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How a Hollywood hitmaker-turned-professor brought virtual filmmaking to USC

Gail Katz has produced smash successes like Air Force One and The Perfect Storm. Now, she’s helping students at the USC School of Cinematic Arts embrace a new era of filmmaking.

virtual how-to production Cinematic Arts
USC School of Cinematic Arts faculty members shot movie scenes virtually with the use of an iPhone and Zoom. (Photo/USC School of Cinematic Arts)

Gail Katz is a professor at the USC School of Cinematic Arts. She also happens to be one of Hollywood’s biggest movie producers, with blockbusters to her credit that include In the Line of Fire, The Perfect Storm and Outbreak.

Now, she can add one more title to her filmography: Making the Virtual Production: An SCA Faculty Demonstration.

“I’ve produced a lot of movies, but nothing like this,” Katz said.

It began with a spring meeting of a steering committee made up of school course coordinators and faculty members who head the various academic tracks. They had come together to discuss how to teach their fall cinema students to make television shows, feature films and documentaries while physical distancing.

“The consensus was that any sort of in-person production would be impossible,” Katz said. “Then I threw out the idea to do it virtually.”

The professor and seasoned producer suggested making a how-to video — one that would help student filmmakers learn how to make movies and TV shows remotely, direct via Zoom and help isolated actors learn a variety of non-acting skills.

“It made sense to me that we could just show it,” she said. “Then it would be clear how you can do it.”

Katz wrote up a proposal for the instructional video that would require a three-week prep period and a one-day shoot. The school immediately gave it the green light.

Gail Katz

Gail Katz on set with Harrison Ford during the filming of Air Force One. (Photo/Claudette Barius)

“They agreed that this was a way forward,” Katz said. “It was, essentially, a step-by-step tutorial on how to produce television and film virtually.”

There was just one problem: It had never been done before. But Katz was up for the challenge, and it was far from her first production: Her previous films have earned $1.3 billion at the box office and nine Academy Award nominations.

“I’ve made giant films, and this isn’t that different,” Katz said. “This is just super scaled down.”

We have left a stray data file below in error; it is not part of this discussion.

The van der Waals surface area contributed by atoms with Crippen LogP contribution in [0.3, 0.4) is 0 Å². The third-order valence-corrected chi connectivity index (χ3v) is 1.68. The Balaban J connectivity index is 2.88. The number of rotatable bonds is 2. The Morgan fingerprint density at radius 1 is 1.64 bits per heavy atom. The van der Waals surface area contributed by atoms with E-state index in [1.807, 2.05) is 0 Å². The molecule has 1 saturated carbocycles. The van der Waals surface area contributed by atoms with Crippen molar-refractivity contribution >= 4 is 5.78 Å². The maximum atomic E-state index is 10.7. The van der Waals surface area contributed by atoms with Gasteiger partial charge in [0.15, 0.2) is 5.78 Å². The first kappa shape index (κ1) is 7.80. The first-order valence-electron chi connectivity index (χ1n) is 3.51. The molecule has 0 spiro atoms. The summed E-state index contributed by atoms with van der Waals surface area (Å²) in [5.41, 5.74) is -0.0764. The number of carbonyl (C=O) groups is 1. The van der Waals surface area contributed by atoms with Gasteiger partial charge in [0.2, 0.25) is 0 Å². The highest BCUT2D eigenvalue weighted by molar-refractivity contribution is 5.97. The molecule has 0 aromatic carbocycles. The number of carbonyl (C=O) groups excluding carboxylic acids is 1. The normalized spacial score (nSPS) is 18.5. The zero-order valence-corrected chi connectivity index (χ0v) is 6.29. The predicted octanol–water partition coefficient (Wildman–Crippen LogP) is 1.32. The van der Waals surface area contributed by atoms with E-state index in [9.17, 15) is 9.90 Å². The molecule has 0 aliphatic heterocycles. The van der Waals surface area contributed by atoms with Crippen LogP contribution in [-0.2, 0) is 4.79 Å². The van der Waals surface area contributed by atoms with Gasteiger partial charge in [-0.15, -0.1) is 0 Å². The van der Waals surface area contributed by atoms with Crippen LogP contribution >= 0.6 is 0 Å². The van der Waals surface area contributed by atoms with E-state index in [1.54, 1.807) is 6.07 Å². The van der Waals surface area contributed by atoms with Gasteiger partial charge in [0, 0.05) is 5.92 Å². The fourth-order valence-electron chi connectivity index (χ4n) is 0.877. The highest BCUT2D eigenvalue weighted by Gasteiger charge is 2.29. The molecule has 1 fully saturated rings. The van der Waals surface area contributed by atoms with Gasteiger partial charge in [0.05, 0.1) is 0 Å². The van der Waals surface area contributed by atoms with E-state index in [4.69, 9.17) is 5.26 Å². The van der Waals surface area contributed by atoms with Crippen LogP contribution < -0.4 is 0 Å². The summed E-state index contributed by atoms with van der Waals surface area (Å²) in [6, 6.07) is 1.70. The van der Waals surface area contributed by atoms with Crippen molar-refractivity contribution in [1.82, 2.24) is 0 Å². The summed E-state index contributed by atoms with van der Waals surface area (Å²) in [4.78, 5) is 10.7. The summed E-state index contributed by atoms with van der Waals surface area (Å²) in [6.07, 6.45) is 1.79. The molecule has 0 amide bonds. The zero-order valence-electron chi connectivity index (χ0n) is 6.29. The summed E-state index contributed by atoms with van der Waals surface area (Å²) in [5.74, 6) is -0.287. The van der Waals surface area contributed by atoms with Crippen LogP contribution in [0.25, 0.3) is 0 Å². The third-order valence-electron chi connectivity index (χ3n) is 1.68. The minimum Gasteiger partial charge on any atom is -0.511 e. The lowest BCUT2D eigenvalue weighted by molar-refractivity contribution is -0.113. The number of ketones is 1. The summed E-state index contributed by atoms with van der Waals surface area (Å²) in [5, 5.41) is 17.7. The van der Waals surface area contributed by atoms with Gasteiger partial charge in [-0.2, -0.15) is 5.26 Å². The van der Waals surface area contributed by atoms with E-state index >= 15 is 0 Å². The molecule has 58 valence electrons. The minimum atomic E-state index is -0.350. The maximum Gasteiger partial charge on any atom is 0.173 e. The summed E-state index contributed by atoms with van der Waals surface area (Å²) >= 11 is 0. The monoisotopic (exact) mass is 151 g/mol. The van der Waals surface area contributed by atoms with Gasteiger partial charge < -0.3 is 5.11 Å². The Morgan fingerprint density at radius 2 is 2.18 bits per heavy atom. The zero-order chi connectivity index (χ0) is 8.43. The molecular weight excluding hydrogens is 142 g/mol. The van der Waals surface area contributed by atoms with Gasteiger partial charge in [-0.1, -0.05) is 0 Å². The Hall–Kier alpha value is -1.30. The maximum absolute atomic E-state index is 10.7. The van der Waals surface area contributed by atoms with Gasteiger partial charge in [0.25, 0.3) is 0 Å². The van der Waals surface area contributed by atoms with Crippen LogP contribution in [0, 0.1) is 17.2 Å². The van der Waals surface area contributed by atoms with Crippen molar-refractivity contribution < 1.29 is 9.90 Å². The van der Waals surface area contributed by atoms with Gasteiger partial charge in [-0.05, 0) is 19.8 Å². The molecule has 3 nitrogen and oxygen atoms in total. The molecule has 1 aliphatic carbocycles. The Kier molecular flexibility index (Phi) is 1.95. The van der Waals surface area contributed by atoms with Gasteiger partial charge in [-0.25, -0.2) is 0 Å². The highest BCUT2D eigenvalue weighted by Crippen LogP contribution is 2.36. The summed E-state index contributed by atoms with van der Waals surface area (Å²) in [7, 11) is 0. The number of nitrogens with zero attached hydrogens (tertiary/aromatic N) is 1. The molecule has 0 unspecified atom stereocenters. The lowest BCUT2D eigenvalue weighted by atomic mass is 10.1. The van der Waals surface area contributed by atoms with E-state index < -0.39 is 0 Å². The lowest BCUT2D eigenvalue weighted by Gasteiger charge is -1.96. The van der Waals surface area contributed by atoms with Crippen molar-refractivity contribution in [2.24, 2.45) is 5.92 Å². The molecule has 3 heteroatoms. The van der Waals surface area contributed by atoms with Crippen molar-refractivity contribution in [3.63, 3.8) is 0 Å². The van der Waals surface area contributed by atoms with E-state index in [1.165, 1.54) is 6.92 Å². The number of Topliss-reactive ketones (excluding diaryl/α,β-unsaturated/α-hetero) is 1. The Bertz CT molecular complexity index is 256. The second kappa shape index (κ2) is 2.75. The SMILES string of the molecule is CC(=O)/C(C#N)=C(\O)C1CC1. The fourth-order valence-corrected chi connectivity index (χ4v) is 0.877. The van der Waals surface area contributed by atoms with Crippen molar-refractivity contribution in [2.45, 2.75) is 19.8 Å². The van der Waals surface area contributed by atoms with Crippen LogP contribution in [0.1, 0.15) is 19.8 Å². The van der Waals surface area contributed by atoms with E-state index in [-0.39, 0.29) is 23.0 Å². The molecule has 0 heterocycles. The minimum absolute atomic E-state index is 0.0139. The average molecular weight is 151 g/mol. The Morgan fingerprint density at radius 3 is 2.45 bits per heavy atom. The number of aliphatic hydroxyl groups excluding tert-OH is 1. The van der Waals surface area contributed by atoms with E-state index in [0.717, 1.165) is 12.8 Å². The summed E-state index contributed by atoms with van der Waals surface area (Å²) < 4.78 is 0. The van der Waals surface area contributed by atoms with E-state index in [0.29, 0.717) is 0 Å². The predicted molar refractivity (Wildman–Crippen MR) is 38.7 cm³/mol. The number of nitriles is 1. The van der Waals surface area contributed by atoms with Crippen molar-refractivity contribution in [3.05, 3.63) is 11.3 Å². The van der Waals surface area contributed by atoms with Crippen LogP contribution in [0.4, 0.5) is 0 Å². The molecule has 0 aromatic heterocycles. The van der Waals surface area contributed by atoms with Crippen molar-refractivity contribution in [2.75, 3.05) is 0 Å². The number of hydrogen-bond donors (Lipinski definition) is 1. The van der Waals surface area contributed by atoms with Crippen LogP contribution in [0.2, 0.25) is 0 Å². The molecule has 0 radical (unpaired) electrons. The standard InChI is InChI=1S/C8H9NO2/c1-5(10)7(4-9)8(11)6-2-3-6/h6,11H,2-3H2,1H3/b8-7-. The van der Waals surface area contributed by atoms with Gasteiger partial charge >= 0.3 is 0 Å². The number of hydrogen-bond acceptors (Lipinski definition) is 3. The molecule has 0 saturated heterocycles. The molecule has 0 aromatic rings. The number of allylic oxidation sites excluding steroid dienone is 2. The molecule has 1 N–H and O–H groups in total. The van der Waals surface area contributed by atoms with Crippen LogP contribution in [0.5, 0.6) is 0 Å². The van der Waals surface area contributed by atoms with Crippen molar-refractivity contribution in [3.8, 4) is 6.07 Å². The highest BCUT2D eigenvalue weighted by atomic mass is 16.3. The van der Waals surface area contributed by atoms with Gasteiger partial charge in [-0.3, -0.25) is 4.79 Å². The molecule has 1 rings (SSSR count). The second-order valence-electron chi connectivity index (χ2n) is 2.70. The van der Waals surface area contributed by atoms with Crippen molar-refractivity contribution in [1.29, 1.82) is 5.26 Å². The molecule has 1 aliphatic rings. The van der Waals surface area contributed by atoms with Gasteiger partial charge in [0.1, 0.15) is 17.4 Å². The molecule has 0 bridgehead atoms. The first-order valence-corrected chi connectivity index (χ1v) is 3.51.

USC’s film faculty and students aim for an efficient virtual how-to

For the video, Katz had one goal in mind: Keep it simple. “I wanted this video to be virtual filmmaking that anyone could understand,” she said.

She just needed a production crew to make the video. Luckily, the USC School of Cinematic Arts is made up of faculty members who are also some of the most celebrated filmmakers in the world. The faculty members chosen to work on this video were a cinematic dream team comprised of Academy Award winners and Hollywood hitmakers.

There was also a student who came onboard to assist with the production — graduate student H.S. Naji, who served as the first assistant director on the production.

“This is the most important thing the school needed to do before we started the semester,” Naji said. “Gail was the mastermind. I was just happy to help.”

Katz and crew were under a tight deadline with the fall semester fast approaching. “I created a schedule right away,” she said. “It was extremely detailed with everything built in, since last-minute runs to the set no longer existed. We had to be prepared in advance for anything.”

She also tasked the school’s department heads to write up a detailed description of each discipline and its specific role.

“I took those write-ups and created companion documents to go along with the virtual how-to video,” she said.

For the content of the video, the crew set out to shot two scenes from an existing script, Adaptation, written by Charlie Kaufman.

“While that script is great, the scene itself is irrelevant,” Katz said. “It’s more how did you make it that matters.”

Production crew resolves new virtual challenges

Tristan Whitman, an associate professor of practice at the cinematic arts school, served as cinematographer on the production. He was challenged with making artistic and technical decisions related to the overall look of the video without stepping foot on set.

“Normally, if I was on set, I’d just change up a camera shot or adjust the light a bit, which would take a matter of seconds. But now, I actually had to explain in detail what I was going for and instruct the actor to make the actual changes,” he said. “The biggest difference was giving more time to communicate everything.”